6. Ngorongoro Crater – Tanzania
The Ngorongoro Crater is as spectacular as it is vast. This 8,000 square kilometre conservation area in Tanzania is a place where the animal kingdom’s grand theatre of life and death is played out in all its glory. You can easily spot herds of elephants and zebras tracking across the plains, as well as lions lazing about in the sun after a successful night’s hunt. It’s one of the last untouched frontiers of wilderness in the world and, despite the fringes of tourism outside the park, also one of the few places where humans are no longer at the top of the food chain.
7. Kata Tjuta (The Olgas) – Australia
Everyone knows about Australia’s famous big red rock, but head slightly west and you’ll find 36 spectacular boulders standing together, hunched over like slumbering red giants. This ochre landmark, known as Kata Tjuta, is taller than Uluru and over double its circumference. Pull on some hiking boots and tackle the looped Valley of the Winds trail, which takes visitors through the site’s many gorges and valleys and offers spectacular views of the domed rocks.
8. Meteora – Greece
The six monasteries of Meteora sit perilously on the edge of giant rock pillars, silently surveying the lush valley and towering rock columns before them. Greece’s mountain-dwelling monks built these monasteries and they deliberately made access to the buildings difficult in order to preserve their peace. Historically visitors were hauled up the cliffs using nets, which required faith that the timeworn ropes would not break at 200 metres above the ground. Today, visitors are lucky enough to use rock-carved steps instead.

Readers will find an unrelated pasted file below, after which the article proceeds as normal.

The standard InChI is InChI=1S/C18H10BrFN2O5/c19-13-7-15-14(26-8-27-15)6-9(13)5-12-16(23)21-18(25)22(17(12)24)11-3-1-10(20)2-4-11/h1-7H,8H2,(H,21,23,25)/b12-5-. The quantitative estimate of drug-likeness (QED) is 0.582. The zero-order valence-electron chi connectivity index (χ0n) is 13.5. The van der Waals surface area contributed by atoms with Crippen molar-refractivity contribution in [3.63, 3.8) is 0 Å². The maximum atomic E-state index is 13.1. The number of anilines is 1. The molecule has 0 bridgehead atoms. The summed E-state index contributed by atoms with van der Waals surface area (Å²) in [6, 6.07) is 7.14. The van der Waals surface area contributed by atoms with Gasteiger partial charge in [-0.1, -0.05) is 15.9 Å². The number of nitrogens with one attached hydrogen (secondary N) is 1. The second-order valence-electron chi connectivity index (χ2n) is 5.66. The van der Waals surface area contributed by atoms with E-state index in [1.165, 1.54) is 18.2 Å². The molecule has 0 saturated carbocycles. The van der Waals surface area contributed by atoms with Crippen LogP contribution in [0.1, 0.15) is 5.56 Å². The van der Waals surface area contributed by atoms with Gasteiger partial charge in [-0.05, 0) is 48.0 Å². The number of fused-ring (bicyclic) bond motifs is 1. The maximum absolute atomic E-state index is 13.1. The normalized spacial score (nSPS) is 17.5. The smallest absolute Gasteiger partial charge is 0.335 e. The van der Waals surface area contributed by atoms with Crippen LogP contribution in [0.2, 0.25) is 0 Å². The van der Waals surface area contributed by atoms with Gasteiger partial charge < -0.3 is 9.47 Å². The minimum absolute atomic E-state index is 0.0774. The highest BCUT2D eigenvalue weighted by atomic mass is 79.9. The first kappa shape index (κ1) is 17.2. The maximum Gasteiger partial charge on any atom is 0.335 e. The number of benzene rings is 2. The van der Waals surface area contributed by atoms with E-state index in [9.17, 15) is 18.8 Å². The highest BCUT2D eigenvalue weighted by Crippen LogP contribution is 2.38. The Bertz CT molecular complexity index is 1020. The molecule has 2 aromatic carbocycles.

9. Gili Meno ‘Nest’ Sculpture Park – Indonesia
If you’ve ever felt lost walking in a crowd of thousands, then imagine snorkelling among the crowds off Gili Meno Island in Indonesia. Eerie and hauntingly beautiful, the island’s underwater sculpture park (which is officially titled ‘Nest’) is the creation of internationally acclaimed eco-sculptor Jason deCaires Taylor, who was commissioned to create the art piece for an exclusive beach resort. The hundreds of intricate human statues stand together in groups, posing, walking across the seabed and otherwise imitating life above the surface. Constructed using durable and environmentally sensitive materials, the eco park is now home to the island’s many colourful fish and coral species. The best bit is that Gili Meno’s waters are warm and perfect for diving all year round.
10. Antarctic Peninsula – Antarctica
Quite literally the end of the Earth, Antarctica is simultaneously described as inhospitable, wild and beautiful. The curling tail that is the Antarctic Peninsula is the continent’s most northerly and accessible point. Here you will find humpback whales cruising through silken waters, penguins waddling across pebbled beaches and gaggles of birdlife nestled on beaches. It’s only while watching these creatures casually going about their business, completely indifferent to your presence, that you realise this place has been untouched by human intervention for a millennia.
Feeling small? Good! Want to experience it for yourself? Then hop on one of our small group trips!